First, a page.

Consider the following list of 4215 sublists (note that the file as displayed at github is truncated, but there is a link to the full version). Each of the 4215 sublists contain one or more cst[i] entries for some integer i. I would like to set to zero / remove the maximum amount of different cst[i] while still maintaining at least one cst[i] in each of the 4215 sublists. In particular, I need to know which of the cst[i] are being dropped in the process. How should I be going about finding this list of cst[i] efficiently?


I was asked in the comments to illustrate my problem on a simple example. Consider the following toy list:

myList= {{cst[1],cst[2],cst[3]},{cst[1]},{cst[2],cst[3]}}

This toy example list contains three sublists. Now, the task is to drop a maximum amount of cst[i] such that each of the sublists still contains at least one cst[i]. By direct inspection we see that the second sublist consists of the single element cst[1], so that cst[1] definitely cannot be removed. The first and the second sublists have more entries though, and we see that either cst[2] or cst[3] can be dropped (but not both) in order to still satisfy the condition. Therefore the output might look like



Or, it could look like



Both results would be considered equivalent.


Another case of interest would be a list with sublists containing 2 or more elements cst[i]. i.e.

myList= {{cst[1],cst[2],cst[3]},{cst[1],cst[4]},{cst[2],cst[3],cst[4]}}

Now we want to remove a maximum amount of elements cst[i] such that each sublist still contains at least two cst[i] entries. In the above new toy list the answer would again be that cst[2] xor cst[3] can be dropped.

  • $\begingroup$ DeleteDuplicates[]? Can you give a small, representative sample of the data that illustrates your problem? $\endgroup$ Feb 18, 2016 at 2:10
  • $\begingroup$ I added a toy example to illustrate the problem. $\endgroup$
    – Kagaratsch
    Feb 18, 2016 at 2:25

1 Answer 1



Your second example is easy to accommodate, and while I'm at it I'll wrap up my code as reusable functions. First a function to convert your data to a binary matrix. I shall assume that the input to the function will be e.g. {{1, 2, 3}, {1}, {2, 3}} but I include two external methods to strip the cst from your lists.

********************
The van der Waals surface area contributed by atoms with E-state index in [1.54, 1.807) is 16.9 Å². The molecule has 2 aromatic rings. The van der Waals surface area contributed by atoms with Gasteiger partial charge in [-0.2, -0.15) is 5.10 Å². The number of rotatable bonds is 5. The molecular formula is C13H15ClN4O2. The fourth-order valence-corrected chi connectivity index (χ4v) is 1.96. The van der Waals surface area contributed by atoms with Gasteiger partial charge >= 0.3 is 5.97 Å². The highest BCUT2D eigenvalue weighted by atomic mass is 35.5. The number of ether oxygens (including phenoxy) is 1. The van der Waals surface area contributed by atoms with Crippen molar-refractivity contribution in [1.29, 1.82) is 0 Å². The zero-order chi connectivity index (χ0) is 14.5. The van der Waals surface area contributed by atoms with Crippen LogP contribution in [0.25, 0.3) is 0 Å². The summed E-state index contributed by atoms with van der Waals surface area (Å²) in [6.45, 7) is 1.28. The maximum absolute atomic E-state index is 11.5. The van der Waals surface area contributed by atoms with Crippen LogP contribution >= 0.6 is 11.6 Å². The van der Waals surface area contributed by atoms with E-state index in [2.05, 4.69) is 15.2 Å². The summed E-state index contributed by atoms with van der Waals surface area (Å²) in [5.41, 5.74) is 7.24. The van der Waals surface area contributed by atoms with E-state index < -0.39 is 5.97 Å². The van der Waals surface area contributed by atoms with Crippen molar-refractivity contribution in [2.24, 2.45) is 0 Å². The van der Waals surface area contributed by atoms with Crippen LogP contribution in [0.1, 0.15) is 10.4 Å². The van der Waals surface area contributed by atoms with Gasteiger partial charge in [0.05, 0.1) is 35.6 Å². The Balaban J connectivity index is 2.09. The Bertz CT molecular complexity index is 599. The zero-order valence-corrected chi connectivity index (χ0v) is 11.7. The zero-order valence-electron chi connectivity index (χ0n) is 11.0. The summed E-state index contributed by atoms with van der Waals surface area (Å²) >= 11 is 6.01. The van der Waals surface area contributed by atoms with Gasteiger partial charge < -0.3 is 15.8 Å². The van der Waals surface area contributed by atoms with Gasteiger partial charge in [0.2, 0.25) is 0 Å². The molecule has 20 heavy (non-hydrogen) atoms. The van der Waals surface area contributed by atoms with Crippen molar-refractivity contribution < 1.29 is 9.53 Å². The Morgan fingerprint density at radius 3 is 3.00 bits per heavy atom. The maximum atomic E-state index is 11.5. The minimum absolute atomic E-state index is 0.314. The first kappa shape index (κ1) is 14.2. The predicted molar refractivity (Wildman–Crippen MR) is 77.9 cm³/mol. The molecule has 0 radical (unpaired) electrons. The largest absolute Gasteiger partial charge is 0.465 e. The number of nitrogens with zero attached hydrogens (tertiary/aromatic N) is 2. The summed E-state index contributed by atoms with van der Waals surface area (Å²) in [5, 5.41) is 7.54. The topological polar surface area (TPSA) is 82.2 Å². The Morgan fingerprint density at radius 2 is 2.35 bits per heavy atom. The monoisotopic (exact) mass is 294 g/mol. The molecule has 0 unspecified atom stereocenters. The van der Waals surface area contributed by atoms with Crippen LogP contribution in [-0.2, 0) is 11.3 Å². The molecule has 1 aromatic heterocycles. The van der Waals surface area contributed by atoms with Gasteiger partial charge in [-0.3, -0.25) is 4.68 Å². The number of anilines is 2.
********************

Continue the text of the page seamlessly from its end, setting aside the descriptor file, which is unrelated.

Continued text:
toArray[dat_: {{__Integer} ..}] /; Min[dat] > 0 :=
    m = ConstantArray[0, {Max @ dat, Length @ dat}];
    MapIndexed[(m[[##]] = 1) &, dat];

Applied to your first input:

myList1 = {{cst[1], cst[2], cst[3]}, {cst[1]}, {cst[2], cst[3]}};

myList1[[All, All, 1]] // toArray // MatrixForm    

$\left( \begin{array}{ccc} 1 & 1 & 0 \\ 1 & 0 & 1 \\ 1 & 0 & 1 \\ \end{array} \right)$

The question is then which rows can we delete without causing any columns to total a number below a specified value. To speed the test I will Total the array (by column) first, then subtract each row from that total. The minimum value is compared against the reference n and positions are found using fast numeric operations UnitStep and SparseArray.

canBeDropped[m_?MatrixQ, n : _Integer?Positive : 1] :=
  With[{tot = Total[m]},
    Map[Min[tot ~Subtract~ #] &, m] - n //
      UnitStep // SparseArray[#]["AdjacencyLists"] &

The complete process for your first example:

myList1[[All, All, 1]] // toArray // canBeDropped
{2, 3}

And for your second:

myList2 = {{cst[1],cst[2],cst[3]},{cst[1],cst[4]},{cst[2],cst[3],cst[4]}};

toArray[myList2 /. cst -> Identity] ~canBeDropped~ 2
{2, 3}

Observe that /. cst -> Identity is another way to prepare your data for toArray. Depending on your needs you may also wish to look at ArrayComponents for this task, though be sure you understand what it is doing before you adopt it.

  • $\begingroup$ Alternatively: Position[Reverse[Subsets[sa, {2}]], m_?MatrixQ /; Positive[Times @@ Total[m]]]. $\endgroup$ Feb 18, 2016 at 4:04
  • $\begingroup$ @J.M. I believe I thought of a more efficient way to perform that operation; see the update. (And tell me if I goofed.) $\endgroup$
    – Mr.Wizard
    Feb 18, 2016 at 4:10
  • $\begingroup$ Would've used % // Position[_?Positive] myself. ;) $\endgroup$ Feb 18, 2016 at 4:20
  • 1
    $\begingroup$ @Kagaratsch Glad I could help. :-) If you edit the question to include an example of the generalization you would like I'll try to address it. $\endgroup$
    – Mr.Wizard
    Feb 18, 2016 at 17:59
  • 1
    $\begingroup$ @Kagaratsch You are welcome. I replaced my code for toArray as SparseArray proved counterproductive here. I also added a note about ArrayComponents which is a function that may interest you. And just now I used long form Subtract in canBeDropped as it is faster. $\endgroup$
    – Mr.Wizard
    Feb 19, 2016 at 2:59

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